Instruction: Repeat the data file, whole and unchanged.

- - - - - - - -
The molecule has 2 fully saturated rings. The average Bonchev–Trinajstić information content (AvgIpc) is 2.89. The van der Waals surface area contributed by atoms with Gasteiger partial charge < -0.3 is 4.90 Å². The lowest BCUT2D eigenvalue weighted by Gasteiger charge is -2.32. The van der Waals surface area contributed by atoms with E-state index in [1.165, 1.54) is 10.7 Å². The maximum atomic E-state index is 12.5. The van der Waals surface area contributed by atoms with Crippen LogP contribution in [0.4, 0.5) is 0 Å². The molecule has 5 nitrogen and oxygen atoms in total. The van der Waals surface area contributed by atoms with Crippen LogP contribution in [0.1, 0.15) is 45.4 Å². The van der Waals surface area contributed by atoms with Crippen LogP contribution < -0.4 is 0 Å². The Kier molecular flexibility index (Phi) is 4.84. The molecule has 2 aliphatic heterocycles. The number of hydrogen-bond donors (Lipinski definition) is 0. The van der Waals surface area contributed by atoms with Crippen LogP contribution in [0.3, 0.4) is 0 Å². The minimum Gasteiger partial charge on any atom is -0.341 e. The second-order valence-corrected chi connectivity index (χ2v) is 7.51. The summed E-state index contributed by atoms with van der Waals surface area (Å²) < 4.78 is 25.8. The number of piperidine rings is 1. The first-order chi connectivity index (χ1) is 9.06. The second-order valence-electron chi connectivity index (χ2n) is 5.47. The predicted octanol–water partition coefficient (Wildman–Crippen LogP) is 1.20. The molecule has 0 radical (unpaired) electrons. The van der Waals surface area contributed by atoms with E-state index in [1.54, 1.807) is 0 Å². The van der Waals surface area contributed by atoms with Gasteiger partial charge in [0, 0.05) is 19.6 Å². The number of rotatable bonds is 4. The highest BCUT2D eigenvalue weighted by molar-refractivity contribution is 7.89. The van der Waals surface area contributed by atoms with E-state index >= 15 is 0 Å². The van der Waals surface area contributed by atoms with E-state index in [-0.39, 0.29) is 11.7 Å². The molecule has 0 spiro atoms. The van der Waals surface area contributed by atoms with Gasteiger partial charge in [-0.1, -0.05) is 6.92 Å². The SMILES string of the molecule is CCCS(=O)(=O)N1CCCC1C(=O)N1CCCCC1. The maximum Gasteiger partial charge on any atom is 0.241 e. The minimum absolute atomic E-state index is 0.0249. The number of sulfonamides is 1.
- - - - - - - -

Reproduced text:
The molecule has 2 fully saturated rings. The average Bonchev–Trinajstić information content (AvgIpc) is 2.89. The van der Waals surface area contributed by atoms with Gasteiger partial charge < -0.3 is 4.90 Å². The lowest BCUT2D eigenvalue weighted by Gasteiger charge is -2.32. The van der Waals surface area contributed by atoms with E-state index in [1.165, 1.54) is 10.7 Å². The maximum atomic E-state index is 12.5. The van der Waals surface area contributed by atoms with Crippen LogP contribution in [0.4, 0.5) is 0 Å². The molecule has 5 nitrogen and oxygen atoms in total. The van der Waals surface area contributed by atoms with Crippen LogP contribution in [0.1, 0.15) is 45.4 Å². The van der Waals surface area contributed by atoms with Crippen LogP contribution < -0.4 is 0 Å². The Kier molecular flexibility index (Phi) is 4.84. The molecule has 2 aliphatic heterocycles. The number of hydrogen-bond donors (Lipinski definition) is 0. The van der Waals surface area contributed by atoms with Crippen LogP contribution in [0.3, 0.4) is 0 Å². The minimum Gasteiger partial charge on any atom is -0.341 e. The second-order valence-corrected chi connectivity index (χ2v) is 7.51. The summed E-state index contributed by atoms with van der Waals surface area (Å²) < 4.78 is 25.8. The number of piperidine rings is 1. The first-order chi connectivity index (χ1) is 9.06. The second-order valence-electron chi connectivity index (χ2n) is 5.47. The predicted octanol–water partition coefficient (Wildman–Crippen LogP) is 1.20. The molecule has 0 radical (unpaired) electrons. The van der Waals surface area contributed by atoms with E-state index in [1.54, 1.807) is 0 Å². The van der Waals surface area contributed by atoms with Gasteiger partial charge in [0, 0.05) is 19.6 Å². The number of rotatable bonds is 4. The highest BCUT2D eigenvalue weighted by molar-refractivity contribution is 7.89. The van der Waals surface area contributed by atoms with E-state index >= 15 is 0 Å². The van der Waals surface area contributed by atoms with E-state index in [-0.39, 0.29) is 11.7 Å². The molecule has 0 spiro atoms. The van der Waals surface area contributed by atoms with Gasteiger partial charge in [-0.1, -0.05) is 6.92 Å². The SMILES string of the molecule is CCCS(=O)(=O)N1CCCC1C(=O)N1CCCCC1. The maximum Gasteiger partial charge on any atom is 0.241 e. The minimum absolute atomic E-state index is 0.0249. The number of sulfonamides is 1.